By Aaron Kropf
The Merry Wives of Windsor has often been called Shakespeare’s sitcom, and you could come up with any number of reasons why. For me, Cheers is the TV comedy it most brings to mind – you can just imagine how everyone in that show would respond to Falstaff’s entrance, in the opening scene of Merry Wives, through the doors of the local tavern. He was definitely the Norm of his day.
Falstaff, in fact, is an Elizabethan example of what you could call a spin-off: the fat knight proved so popular when he first appeared in the two parts of Henry IV that Shakespeare gave him a show of his own. In Merry Wives, Falstaff sets out to seduce two married women, in order to get his hands on their money. But they immediately see through him and devise their own schemes to teach him a lesson – thereby setting the comic action in motion.
Mistress Page and Mistress Ford – whom director Frank Galati has compared to Lucy Ricardo and Ethel Mertz in the 1950s sitcom I Love Lucy – are two high-spirited women married to two very different men. One husband, Master Page (deftly portrayed by Stratford favourite Tom McCamus), is trusting and easy-going. The other, Master Ford (hilariously played by Tom Rooney), is given to jealousy and spends much of the show trying to catch his entirely innocent wife in the act of infidelity. Many of the play’s chuckles result from Ford getting in the way of the tricks the women are trying to play on Falstaff.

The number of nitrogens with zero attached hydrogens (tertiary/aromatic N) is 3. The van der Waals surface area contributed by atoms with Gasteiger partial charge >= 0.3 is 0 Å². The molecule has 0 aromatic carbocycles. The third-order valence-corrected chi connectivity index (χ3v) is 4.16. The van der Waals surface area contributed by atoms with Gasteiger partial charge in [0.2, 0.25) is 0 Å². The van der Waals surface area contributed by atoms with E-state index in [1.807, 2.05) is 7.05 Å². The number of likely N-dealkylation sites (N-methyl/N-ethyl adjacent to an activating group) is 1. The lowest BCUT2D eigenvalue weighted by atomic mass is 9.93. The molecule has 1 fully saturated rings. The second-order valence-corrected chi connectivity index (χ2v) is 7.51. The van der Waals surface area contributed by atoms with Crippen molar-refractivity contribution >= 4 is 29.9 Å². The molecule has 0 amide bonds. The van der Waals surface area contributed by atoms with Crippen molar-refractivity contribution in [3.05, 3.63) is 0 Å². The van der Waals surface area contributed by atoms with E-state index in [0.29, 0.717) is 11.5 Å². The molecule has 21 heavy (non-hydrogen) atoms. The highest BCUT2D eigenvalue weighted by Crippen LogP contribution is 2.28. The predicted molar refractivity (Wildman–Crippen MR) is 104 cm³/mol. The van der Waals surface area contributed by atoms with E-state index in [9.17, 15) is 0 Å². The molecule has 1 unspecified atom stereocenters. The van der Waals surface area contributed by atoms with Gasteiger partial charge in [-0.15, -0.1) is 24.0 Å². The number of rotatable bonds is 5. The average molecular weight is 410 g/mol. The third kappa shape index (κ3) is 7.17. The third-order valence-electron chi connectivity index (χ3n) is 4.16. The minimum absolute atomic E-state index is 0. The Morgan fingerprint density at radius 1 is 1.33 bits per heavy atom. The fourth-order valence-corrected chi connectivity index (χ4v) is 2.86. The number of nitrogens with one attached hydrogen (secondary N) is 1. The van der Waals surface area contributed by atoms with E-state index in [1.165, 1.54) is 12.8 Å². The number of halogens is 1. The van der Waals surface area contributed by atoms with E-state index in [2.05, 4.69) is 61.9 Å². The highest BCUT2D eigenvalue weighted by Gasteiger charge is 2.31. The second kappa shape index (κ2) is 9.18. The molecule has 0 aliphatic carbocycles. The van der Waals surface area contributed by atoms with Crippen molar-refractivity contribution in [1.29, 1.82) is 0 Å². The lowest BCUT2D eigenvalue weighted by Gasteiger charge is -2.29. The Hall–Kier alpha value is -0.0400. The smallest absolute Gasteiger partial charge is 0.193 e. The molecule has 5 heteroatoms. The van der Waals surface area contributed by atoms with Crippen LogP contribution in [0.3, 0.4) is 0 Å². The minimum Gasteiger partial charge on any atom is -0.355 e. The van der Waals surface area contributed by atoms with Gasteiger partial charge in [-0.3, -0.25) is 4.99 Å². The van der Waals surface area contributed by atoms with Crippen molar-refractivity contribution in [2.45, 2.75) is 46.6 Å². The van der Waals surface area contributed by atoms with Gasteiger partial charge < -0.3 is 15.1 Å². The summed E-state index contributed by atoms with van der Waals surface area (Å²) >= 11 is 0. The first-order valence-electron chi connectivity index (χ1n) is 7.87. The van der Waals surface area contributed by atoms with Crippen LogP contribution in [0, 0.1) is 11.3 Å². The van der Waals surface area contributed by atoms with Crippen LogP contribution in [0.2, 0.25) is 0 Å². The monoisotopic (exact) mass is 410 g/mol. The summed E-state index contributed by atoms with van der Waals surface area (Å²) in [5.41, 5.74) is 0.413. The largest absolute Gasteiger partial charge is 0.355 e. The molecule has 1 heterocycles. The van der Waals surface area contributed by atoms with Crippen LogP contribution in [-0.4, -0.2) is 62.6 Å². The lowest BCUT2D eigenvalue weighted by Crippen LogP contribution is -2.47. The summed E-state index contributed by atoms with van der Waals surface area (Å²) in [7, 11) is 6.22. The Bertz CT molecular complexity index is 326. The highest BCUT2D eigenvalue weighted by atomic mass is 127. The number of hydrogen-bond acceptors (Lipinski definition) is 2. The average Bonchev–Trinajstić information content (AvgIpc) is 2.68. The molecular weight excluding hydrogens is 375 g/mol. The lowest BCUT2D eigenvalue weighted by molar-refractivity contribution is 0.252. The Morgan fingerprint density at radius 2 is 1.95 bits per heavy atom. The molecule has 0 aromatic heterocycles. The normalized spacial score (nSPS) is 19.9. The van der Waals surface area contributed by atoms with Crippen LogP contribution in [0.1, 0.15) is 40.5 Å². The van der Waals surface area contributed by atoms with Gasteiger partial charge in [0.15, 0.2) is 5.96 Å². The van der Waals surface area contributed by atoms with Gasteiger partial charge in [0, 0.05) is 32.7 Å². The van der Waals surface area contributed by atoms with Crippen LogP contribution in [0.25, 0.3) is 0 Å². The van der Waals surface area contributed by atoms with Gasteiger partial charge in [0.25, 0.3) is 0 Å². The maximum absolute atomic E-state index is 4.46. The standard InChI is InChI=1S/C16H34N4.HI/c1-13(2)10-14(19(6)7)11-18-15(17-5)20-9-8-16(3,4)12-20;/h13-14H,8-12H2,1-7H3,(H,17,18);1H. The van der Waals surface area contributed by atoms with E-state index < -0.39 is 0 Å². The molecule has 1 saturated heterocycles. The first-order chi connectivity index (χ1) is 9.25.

Memorable capers ensue, from Falstaff’s concealment in a basket of dirty laundry to his desperate attempt to escape Ford’s wrath disguised as an old woman. But give the big guy his due: despite all that the women throw at him, Falstaff keeps coming back for more – why?
In a video interview with Geraint Wyn Davies – who plays the role with the aid of a lot of padding – General Director Antoni Cimolino explores the character of Falstaff and how he’s portrayed in this particular production. Click on this link for the video:
Sometimes we head to the theatre for a laugh or two, and The Merry Wives of Windsor gives us that in spades. Not all the laughter is at Falstaff’s expense, though (there’s also a comical French doctor with an impenetrable accent), and much of it is ultimately forgiving: at the end of the play, everyone seems ready to share a chuckle at their own foibles and failings, even Falstaff himself.
Shakespeare was a master of all forms of play, and in The Merry Wives of Windsor he sounds the depths of humankind through laughter just as profoundly as he does in tragedies that no one would dream of comparing to a sitcom.